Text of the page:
Argentine Elections: Inflation Is Likely Biggest Obstacle to Government’s Reelection

A study shows that when annual inflation surpasses a certain percentage, the chances of a government achieving reelection diminish

Photo: Erica Canepa/Bloomberg
June 08, 2023 | 07:55 PM

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Buenos Aires — It appears to be a sort of electoral axiom: governments that go to the polls with high inflation do not win elections.

But Far from being an unfounded maxim, statistics show that governments that go to the polls with an annual inflation rate above 40% rarely manage to hold on to power. This is a sign for Argentina’s Frente de Todos coalition, which will seek to defy this logic in October, even when inflation in Argentina is above 100%.

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Ignacio Labaqui, a political scientist and a senior analyst at Medley Advisors, analyzed the results of more than 150 elections in Latin America from 1978 to the present and has noted how the ruling parties fared according to the annualized inflation index in the month of the elections.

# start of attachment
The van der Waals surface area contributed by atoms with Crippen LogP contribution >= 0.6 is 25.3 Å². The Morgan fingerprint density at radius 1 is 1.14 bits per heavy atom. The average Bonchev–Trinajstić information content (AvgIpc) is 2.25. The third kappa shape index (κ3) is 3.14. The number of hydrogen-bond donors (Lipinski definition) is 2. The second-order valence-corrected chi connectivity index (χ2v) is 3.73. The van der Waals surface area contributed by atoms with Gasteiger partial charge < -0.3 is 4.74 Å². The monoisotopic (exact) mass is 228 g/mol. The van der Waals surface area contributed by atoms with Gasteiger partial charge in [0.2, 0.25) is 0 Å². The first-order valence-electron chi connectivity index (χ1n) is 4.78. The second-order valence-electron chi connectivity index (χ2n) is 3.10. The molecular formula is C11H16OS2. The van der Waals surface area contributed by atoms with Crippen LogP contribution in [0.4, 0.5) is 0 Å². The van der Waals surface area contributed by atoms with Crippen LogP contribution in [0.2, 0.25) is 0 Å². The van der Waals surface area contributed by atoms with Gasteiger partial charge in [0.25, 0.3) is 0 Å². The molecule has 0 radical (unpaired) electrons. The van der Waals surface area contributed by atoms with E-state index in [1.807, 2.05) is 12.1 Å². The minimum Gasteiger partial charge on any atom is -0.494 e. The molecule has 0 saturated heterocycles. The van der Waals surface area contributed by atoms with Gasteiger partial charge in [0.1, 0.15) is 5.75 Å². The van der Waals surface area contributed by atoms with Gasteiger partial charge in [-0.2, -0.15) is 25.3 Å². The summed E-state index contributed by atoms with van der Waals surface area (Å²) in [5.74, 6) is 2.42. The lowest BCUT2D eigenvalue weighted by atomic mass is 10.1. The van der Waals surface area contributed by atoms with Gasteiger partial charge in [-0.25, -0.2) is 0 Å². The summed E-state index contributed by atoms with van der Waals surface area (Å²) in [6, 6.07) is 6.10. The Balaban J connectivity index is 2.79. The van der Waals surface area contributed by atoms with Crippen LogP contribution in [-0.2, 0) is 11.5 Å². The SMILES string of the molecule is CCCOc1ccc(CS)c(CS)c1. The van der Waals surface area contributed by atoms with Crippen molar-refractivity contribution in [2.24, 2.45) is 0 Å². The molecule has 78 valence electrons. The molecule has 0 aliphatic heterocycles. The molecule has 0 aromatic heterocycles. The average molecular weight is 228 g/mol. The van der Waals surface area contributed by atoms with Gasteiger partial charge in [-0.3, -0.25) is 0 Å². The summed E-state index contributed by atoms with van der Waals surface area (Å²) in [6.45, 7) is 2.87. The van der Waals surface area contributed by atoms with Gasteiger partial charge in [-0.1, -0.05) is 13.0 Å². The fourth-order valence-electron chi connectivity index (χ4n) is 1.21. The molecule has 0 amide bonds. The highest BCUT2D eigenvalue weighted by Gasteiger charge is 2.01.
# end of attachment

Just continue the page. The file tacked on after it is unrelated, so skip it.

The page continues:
On 15 of the 16 occasions in which Latin Americans went to the polls with an inflation rate higher than 40% per year, the ruling party was defeated.


Inflation, the mother of all battles

The study, Labaqui explained to Bloomberg Línea, covers 151 presidential elections in Latin America between 1978 and the last election in Paraguay.

However, he clarified, it does not include Venezuela’s 2018 elections or Nicaragua’s 2016 and 2022 elections, given that “those countries are no longer democratic.”

In the case of Mexico, he added, he does not take into account the elections of the 1980s, for the same reasons.


The only case recorded in that period in which a ruling party was able to hold onto power despite having an annual inflation rate of over 40% occurred in Brazil, when Fernando Henrique Cardoso was elected president to begin his term of office in 1995.

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The reason for this anomaly, explained Labaqui, is that inflation in the 12 months prior to October 1994 in Brazil was around 1700%, but had gone from 40% per month in May of that year to the 2%-3% per month in the month of the election.

“Cardoso won in the first round,” he recalled.

Cardoso had been Brazil’s finance minister between May 1993 and March 1994.


Of the 151 presidential elections analyzed by the political analyst, 60 resulted in the continuity of the ruling party, while in the remaining 91, the opposition triumphed.

Although presidential elections in the region since 1978 tend to show a greater tendency toward the opposition winning, the difference is smaller when inflation is less than 40% per year.

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